Baptists feel that there is “no creed but the Bible” which is a Reformation concept. Because Lent is not specified within the Bible, Baptists ignore the concept. Of course, if we actually followed this thought pattern, we would not participate in Christmas since observation of the birth of Christ is also not commanded in scripture.

Some Baptists feel that Lent is not only missing from the Bible, but it is actually condemned. Matthew 6:16-18 states:

“but when you fast, put oil on your head and wash your face, so your fasting may be seen not by others but by your Father who is in secret; and your Father who sees in secret will reward you.”

However, it seems that this has been taken out of context. These words are not God telling us NOT to fast, it is just a statement that we should not boast about it- that is not what fasting is for. In the world of social media, too many times we see people living the, “Look at the good things I have done…” kind of life. This verse is telling us that fasting should be done for the right reasons and not to impress others.

Taking this idea a bit farther- Jesus tells us to pray in a closet… but how many of us actually have a prayer closet in our homes? And, would public church services not go against this scripture? We cannot pick and choose our verses, taking them out of context when beneficial. This, of course, is not the reason that Baptists use this verse, however it is important to point it out when it is used.

A big argument you will hear in Baptist Churches is, “We Celebrate Easter…”. Celebrating Easter is a given- but that should not replace the celebration of Lent leading into the Easter season. The number 40 is so prevalent in the Bible for a reason. Lent should be celebrated in conjunction with Easter as a way to reflect and bring yourselves closer to the Lord before celebrating his resurrection.

In religions, Baptists and others, we find that these exclusions and inclusions are generational. Things have been done a certain way for so long that the people do not see anything wrong with the way that they participate in their religion or belief systems. Through honest conversations, many Baptists have started to include Lent, to certain extents, in their lives.

Why Baptists should participate in Lent.

Over a billion Christians observe lent, meaning that not all Christians do. It is normally observed by Anglicans, Roman Catholics, Orthodox, Lutherans and Methodists. Other denominations do not observe Lent normally. Though some of these denominations do recognize, and even teach about Lent, they do it on a much smaller scale.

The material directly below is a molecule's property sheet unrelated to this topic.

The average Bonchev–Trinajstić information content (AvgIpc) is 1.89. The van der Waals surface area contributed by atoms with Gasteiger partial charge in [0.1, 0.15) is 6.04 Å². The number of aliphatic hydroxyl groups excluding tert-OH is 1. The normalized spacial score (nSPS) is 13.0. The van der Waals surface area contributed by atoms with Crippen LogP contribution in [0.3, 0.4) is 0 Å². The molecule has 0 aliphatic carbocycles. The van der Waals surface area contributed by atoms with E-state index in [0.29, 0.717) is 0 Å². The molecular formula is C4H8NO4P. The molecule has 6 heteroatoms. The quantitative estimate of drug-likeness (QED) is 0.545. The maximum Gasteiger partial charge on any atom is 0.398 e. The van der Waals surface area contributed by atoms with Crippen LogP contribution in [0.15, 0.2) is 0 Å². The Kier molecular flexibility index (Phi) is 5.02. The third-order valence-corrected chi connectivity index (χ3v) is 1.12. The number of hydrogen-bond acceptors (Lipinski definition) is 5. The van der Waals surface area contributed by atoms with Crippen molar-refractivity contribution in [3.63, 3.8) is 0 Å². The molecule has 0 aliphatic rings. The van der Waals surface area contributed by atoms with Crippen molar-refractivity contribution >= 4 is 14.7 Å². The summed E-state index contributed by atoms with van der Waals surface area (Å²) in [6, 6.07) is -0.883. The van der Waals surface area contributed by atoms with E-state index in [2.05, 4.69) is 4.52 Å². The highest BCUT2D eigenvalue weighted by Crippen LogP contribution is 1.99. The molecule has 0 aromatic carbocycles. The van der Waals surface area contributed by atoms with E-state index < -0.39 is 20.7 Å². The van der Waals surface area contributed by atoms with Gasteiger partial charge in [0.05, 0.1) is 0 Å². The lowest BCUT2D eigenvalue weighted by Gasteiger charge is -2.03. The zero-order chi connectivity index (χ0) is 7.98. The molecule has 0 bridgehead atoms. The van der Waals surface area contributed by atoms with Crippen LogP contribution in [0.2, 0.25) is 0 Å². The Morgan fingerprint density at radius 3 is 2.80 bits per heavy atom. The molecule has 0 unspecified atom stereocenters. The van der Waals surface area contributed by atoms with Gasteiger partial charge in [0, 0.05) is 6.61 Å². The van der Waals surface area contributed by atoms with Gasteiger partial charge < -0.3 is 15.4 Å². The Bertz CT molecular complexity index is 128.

The extent to which individuals alter their day to day lives varies greatly and is mostly left up to the conscience of the individual. This can include restricting food, giving up luxuries, and engaging in charitable work. This should not be a celebration like Easter, but a period of reflection and good works.

Baptists should participate in Lent for a number of reasons.

  • Because the majority of Christians practice Lent, joining them in some way is a good step toward solidarity in faith and ministry. Witnessing is also answering Jesus’ prayer (John 17:23)
  • We are unable to appreciate Jesus’ resurrection unless we experience suffering ourselves. Fasting is an appropriate way to identify with Jesus’ suffering for us.
  • We need time each year where we dedicate time for spiritual reflection and contemplation. We need to experience spiritual renewal and Lent can act as a break for our souls.
  • How can a spiritual discipline practiced for more than 17 centuries be irrelevant for Baptists today?

Who are the Baptists?

Nearly 125 students from four Southern Baptist seminaries gathered June 15 at the Hyatt Hotel in Columbus, Ohio, to hear firsthand from top leaders of the Southern Baptist Convention about a variety of topics relating to ministry including the Cooperative Program. Frank S. Page, president of the Executive Committee of the Southern Baptist Convention, and Executive Committee vice presidents answered questions from the students for nearly two hours. The students, who were part of a seminary class, were from New Orleans Baptist Theological Seminary, Southern Baptist Theological Seminary, Southeastern Baptist Theological Seminary and Southwestern Baptist Theological Seminary. Photo by Matt Miller, courtesy of SBC Annual Meeting 2015

Baptists are members of a group of Protestant based Christians who share some of the basic beliefs of the Protestants but who insist that only believers should be baptized through immersion. They believe you exit the water as a new person, a new soul. Infants are “dedicated” but they see Baptism as a personal choice that one must be cognizant enough to make on their own.

Baptists stress the belief of having no human founder, no human authority, and no human creed. Their beliefs are Biblically based. Some Baptists feel that the Baptist church has had an unbroken succession since John the Baptist and the Apostles of Jesus.

The Baptist Church has around 1.3 million members and 5000 congregations within the United States and more than 42 million Baptists worldwide. They place much importance in the local church, freedom of worship and opinion and the need to be Christ’s witnesses within their community. This means they do not depend on a figurehead that dictates to the entire Baptist group.